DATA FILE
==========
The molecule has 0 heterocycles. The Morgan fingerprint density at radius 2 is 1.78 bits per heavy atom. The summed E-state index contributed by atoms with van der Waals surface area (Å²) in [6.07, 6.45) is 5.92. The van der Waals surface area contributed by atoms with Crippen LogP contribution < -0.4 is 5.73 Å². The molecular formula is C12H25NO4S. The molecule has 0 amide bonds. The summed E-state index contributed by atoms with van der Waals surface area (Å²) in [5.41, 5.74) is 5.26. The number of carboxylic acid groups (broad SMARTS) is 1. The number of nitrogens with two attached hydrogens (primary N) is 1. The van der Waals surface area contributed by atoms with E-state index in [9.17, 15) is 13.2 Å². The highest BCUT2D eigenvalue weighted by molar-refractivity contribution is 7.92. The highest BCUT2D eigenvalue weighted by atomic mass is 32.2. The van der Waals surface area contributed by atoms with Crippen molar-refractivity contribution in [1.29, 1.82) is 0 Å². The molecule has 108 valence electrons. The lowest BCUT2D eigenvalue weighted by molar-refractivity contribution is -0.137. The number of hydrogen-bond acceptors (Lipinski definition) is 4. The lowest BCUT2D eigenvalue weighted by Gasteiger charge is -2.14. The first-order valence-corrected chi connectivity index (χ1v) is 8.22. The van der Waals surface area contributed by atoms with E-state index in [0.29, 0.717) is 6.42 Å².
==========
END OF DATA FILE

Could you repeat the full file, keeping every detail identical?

The molecule has 0 heterocycles. The Morgan fingerprint density at radius 2 is 1.78 bits per heavy atom. The summed E-state index contributed by atoms with van der Waals surface area (Å²) in [6.07, 6.45) is 5.92. The van der Waals surface area contributed by atoms with Crippen LogP contribution < -0.4 is 5.73 Å². The molecular formula is C12H25NO4S. The molecule has 0 amide bonds. The summed E-state index contributed by atoms with van der Waals surface area (Å²) in [5.41, 5.74) is 5.26. The number of carboxylic acid groups (broad SMARTS) is 1. The number of nitrogens with two attached hydrogens (primary N) is 1. The van der Waals surface area contributed by atoms with E-state index in [9.17, 15) is 13.2 Å². The highest BCUT2D eigenvalue weighted by molar-refractivity contribution is 7.92. The highest BCUT2D eigenvalue weighted by atomic mass is 32.2. The van der Waals surface area contributed by atoms with Crippen molar-refractivity contribution in [1.29, 1.82) is 0 Å². The molecule has 108 valence electrons. The lowest BCUT2D eigenvalue weighted by molar-refractivity contribution is -0.137. The number of hydrogen-bond acceptors (Lipinski definition) is 4. The lowest BCUT2D eigenvalue weighted by Gasteiger charge is -2.14. The first-order valence-corrected chi connectivity index (χ1v) is 8.22. The van der Waals surface area contributed by atoms with E-state index in [0.29, 0.717) is 6.42 Å².